where C is the specific heat, Tm is the melting temperature, Ti is the initial temperature which we assume to be room temperature, and L is the latent heat of melting. Using the parameters of standard Ge2Sb2Te5 alloy3 (Tm ≈ 900 K, Ti = 300 K, C = 1.25 J/K/cm3, and L = 419 J/cm3, we estimate the energy consumption E1 = Emin ≈ 1.17 aJ/nm3, which is the energy input to drive the phase transformation in Ge2Sb2Te5 alloy. This quantity is provided in Table 1.
In Fig. 2b, the temperature is lowered sufficiently fast that the amorphous Ge2Sb2Te5 alloy is quenched to room temperature, as denoted by the arrows and green curve. In the quenching process, an amount of heat, E2, is dissipated to the surroundings, depicted by the red shaded region in Fig. 2b. This wasted heat is unavoidable in a thermally driven phase transition and it is always nonzero.
Note that the experimentally measured energy input of Ge2Sb2Te5 is orders of magnitude larger than the adiabatic lower limit.22 The experimentally reported values indicate that the most significant part of the total energy consumption is heat dissipation into the surroundings in the process of Joule heating. The adiabatic lower limit holds only for a thermally isolated device with infinite thermal boundary resistance. Although much research has been conducted to reduce the heat dissipation of a Ge2Sb2Te5-based device as much as possible,23,24,25 the experimentally measured energy consumption is still at least 100–10,000 times higher than the adiabatic lower limit.22 This ratio increases as the device size scales down.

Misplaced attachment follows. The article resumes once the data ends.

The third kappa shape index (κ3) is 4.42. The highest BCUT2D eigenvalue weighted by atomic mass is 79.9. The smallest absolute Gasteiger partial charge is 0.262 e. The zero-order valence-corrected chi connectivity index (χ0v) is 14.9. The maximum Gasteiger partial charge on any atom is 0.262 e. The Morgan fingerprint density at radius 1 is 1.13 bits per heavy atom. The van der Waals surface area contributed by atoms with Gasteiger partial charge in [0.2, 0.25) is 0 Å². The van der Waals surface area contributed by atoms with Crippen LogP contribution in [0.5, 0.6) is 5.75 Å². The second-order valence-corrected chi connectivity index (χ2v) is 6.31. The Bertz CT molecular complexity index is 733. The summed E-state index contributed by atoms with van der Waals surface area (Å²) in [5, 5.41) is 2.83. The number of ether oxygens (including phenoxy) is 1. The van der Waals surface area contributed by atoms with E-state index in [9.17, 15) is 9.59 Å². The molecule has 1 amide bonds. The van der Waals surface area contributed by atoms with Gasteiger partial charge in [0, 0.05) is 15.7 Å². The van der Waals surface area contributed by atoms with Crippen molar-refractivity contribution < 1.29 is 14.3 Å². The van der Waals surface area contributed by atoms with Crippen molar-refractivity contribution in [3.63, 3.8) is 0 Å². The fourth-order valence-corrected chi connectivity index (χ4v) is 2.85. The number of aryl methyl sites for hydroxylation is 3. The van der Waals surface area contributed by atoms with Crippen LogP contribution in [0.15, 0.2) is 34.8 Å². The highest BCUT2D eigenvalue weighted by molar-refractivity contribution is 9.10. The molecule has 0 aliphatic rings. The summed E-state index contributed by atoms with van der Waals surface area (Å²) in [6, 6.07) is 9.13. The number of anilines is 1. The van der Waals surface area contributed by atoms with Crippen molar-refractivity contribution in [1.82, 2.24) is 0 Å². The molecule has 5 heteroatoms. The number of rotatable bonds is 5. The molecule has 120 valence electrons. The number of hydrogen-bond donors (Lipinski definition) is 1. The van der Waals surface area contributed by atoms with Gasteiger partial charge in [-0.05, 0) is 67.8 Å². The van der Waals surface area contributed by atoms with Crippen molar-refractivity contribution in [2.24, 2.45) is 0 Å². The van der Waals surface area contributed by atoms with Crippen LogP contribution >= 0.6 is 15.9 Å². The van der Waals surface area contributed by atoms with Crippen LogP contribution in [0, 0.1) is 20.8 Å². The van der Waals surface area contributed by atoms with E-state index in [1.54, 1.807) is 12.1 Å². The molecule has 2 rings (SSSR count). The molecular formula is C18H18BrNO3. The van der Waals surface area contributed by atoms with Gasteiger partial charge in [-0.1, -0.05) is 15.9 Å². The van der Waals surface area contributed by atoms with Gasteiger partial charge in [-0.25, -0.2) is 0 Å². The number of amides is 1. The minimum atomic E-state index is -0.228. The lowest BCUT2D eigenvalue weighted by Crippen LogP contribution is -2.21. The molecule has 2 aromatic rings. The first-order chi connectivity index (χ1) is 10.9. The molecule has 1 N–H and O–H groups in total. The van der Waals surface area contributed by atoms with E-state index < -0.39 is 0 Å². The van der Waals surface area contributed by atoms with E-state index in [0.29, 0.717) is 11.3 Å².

Because Ge2Sb2Te5 alloy has a relatively high melting temperature, we may ask how the energy input to drive a thermal phase transformation in Ge2Sb2Te5 compares to the energy input to drive a thermal phase transformation in materials with lower melting temperatures. VO2 has been studied extensively for its metallic to insulating phase transitions in a range of application areas.30,31 The commonly studied transitions in vanadates are crystal to crystal rather than the melting transition of Ge2Sb2Te5 alloys. The transition temperature of the monoclinic to rutile phase of VO2 is Tm = 340 K,30 well below the transition temperature for Ge2Sb2Te5 or bulk MoTe2. Using (from ref. 30) T i = 300 K, C = 3.54 J/K/cm3, and L = 241 J/cm3, we find from Eq. (5) that Emin ≈ 0.38 aJ/nm3 for VO2. This value is also listed in Table 1. Together with the minimum energy input required for a thermal phase transition in Ge2Sb2Te5, these values provide a rough estimate of the range of input energies required to drive phase transitions of this type.